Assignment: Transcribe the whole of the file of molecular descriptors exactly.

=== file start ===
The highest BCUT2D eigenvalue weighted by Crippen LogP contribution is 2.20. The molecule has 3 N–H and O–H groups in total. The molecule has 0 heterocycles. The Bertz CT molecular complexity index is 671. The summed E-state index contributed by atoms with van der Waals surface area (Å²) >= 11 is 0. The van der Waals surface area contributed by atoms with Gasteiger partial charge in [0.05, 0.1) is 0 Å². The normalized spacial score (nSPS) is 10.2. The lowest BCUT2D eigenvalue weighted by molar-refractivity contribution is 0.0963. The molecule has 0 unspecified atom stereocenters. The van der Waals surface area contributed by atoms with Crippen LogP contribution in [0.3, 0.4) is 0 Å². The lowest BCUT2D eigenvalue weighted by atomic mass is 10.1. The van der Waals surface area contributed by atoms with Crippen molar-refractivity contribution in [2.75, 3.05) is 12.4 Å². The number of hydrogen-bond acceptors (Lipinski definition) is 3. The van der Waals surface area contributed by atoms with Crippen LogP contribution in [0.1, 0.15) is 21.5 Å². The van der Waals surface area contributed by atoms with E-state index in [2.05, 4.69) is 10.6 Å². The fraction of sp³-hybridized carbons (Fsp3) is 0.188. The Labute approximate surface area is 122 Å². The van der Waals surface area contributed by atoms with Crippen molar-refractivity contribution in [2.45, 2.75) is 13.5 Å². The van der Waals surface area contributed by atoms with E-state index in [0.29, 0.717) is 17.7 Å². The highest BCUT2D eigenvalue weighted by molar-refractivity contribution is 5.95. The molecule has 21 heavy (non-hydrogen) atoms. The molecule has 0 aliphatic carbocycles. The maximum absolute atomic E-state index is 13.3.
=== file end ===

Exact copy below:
The highest BCUT2D eigenvalue weighted by Crippen LogP contribution is 2.20. The molecule has 3 N–H and O–H groups in total. The molecule has 0 heterocycles. The Bertz CT molecular complexity index is 671. The summed E-state index contributed by atoms with van der Waals surface area (Å²) >= 11 is 0. The van der Waals surface area contributed by atoms with Gasteiger partial charge in [0.05, 0.1) is 0 Å². The normalized spacial score (nSPS) is 10.2. The lowest BCUT2D eigenvalue weighted by molar-refractivity contribution is 0.0963. The molecule has 0 unspecified atom stereocenters. The van der Waals surface area contributed by atoms with Crippen LogP contribution in [0.3, 0.4) is 0 Å². The lowest BCUT2D eigenvalue weighted by atomic mass is 10.1. The van der Waals surface area contributed by atoms with Crippen molar-refractivity contribution in [2.75, 3.05) is 12.4 Å². The number of hydrogen-bond acceptors (Lipinski definition) is 3. The van der Waals surface area contributed by atoms with Crippen LogP contribution in [0.1, 0.15) is 21.5 Å². The van der Waals surface area contributed by atoms with E-state index in [2.05, 4.69) is 10.6 Å². The fraction of sp³-hybridized carbons (Fsp3) is 0.188. The Labute approximate surface area is 122 Å². The van der Waals surface area contributed by atoms with Crippen molar-refractivity contribution in [2.45, 2.75) is 13.5 Å². The van der Waals surface area contributed by atoms with E-state index in [0.29, 0.717) is 17.7 Å². The highest BCUT2D eigenvalue weighted by molar-refractivity contribution is 5.95. The molecule has 21 heavy (non-hydrogen) atoms. The molecule has 0 aliphatic carbocycles. The maximum absolute atomic E-state index is 13.3.